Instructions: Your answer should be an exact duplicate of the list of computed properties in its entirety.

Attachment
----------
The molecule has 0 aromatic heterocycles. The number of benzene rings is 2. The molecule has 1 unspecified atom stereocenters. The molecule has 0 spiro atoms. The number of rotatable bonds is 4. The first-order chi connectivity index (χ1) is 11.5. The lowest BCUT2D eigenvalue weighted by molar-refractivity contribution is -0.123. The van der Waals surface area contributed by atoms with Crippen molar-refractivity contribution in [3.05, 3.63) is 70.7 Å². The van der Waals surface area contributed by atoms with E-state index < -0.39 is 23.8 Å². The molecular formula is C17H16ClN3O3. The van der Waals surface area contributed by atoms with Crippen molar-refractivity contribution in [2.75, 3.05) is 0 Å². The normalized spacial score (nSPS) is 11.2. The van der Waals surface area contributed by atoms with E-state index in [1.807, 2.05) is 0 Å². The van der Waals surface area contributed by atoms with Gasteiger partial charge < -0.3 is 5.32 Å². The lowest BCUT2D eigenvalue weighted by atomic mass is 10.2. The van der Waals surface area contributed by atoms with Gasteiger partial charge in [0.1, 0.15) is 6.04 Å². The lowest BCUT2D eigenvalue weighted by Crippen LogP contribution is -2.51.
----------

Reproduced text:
The molecule has 0 aromatic heterocycles. The number of benzene rings is 2. The molecule has 1 unspecified atom stereocenters. The molecule has 0 spiro atoms. The number of rotatable bonds is 4. The first-order chi connectivity index (χ1) is 11.5. The lowest BCUT2D eigenvalue weighted by molar-refractivity contribution is -0.123. The van der Waals surface area contributed by atoms with Crippen molar-refractivity contribution in [3.05, 3.63) is 70.7 Å². The van der Waals surface area contributed by atoms with E-state index < -0.39 is 23.8 Å². The molecular formula is C17H16ClN3O3. The van der Waals surface area contributed by atoms with Crippen molar-refractivity contribution in [2.75, 3.05) is 0 Å². The normalized spacial score (nSPS) is 11.2. The van der Waals surface area contributed by atoms with E-state index in [1.807, 2.05) is 0 Å². The van der Waals surface area contributed by atoms with Gasteiger partial charge < -0.3 is 5.32 Å². The lowest BCUT2D eigenvalue weighted by atomic mass is 10.2. The van der Waals surface area contributed by atoms with Gasteiger partial charge in [0.1, 0.15) is 6.04 Å². The lowest BCUT2D eigenvalue weighted by Crippen LogP contribution is -2.51.